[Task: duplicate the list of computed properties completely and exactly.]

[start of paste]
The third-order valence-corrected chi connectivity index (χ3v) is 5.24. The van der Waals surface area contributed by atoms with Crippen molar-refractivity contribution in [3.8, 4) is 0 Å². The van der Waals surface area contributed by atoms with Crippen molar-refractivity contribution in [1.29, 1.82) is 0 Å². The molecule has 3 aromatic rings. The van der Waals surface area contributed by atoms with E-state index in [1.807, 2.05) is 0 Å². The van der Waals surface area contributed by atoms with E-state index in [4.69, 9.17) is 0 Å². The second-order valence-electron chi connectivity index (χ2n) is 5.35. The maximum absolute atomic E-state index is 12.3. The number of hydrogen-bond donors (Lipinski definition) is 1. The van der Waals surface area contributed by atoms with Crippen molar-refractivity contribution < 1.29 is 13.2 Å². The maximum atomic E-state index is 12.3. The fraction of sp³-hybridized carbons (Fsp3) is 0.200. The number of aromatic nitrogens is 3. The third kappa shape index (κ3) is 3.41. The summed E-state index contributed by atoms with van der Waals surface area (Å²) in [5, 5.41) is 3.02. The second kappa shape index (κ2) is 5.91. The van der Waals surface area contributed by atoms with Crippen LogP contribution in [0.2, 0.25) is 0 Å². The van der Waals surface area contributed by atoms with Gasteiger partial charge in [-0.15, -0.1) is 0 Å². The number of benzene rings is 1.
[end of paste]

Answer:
The third-order valence-corrected chi connectivity index (χ3v) is 5.24. The van der Waals surface area contributed by atoms with Crippen molar-refractivity contribution in [3.8, 4) is 0 Å². The van der Waals surface area contributed by atoms with Crippen molar-refractivity contribution in [1.29, 1.82) is 0 Å². The molecule has 3 aromatic rings. The van der Waals surface area contributed by atoms with E-state index in [1.807, 2.05) is 0 Å². The van der Waals surface area contributed by atoms with E-state index in [4.69, 9.17) is 0 Å². The second-order valence-electron chi connectivity index (χ2n) is 5.35. The maximum absolute atomic E-state index is 12.3. The number of hydrogen-bond donors (Lipinski definition) is 1. The van der Waals surface area contributed by atoms with Crippen molar-refractivity contribution < 1.29 is 13.2 Å². The maximum atomic E-state index is 12.3. The fraction of sp³-hybridized carbons (Fsp3) is 0.200. The number of aromatic nitrogens is 3. The third kappa shape index (κ3) is 3.41. The summed E-state index contributed by atoms with van der Waals surface area (Å²) in [5, 5.41) is 3.02. The second kappa shape index (κ2) is 5.91. The van der Waals surface area contributed by atoms with Crippen LogP contribution in [0.2, 0.25) is 0 Å². The van der Waals surface area contributed by atoms with Gasteiger partial charge in [-0.15, -0.1) is 0 Å². The number of benzene rings is 1.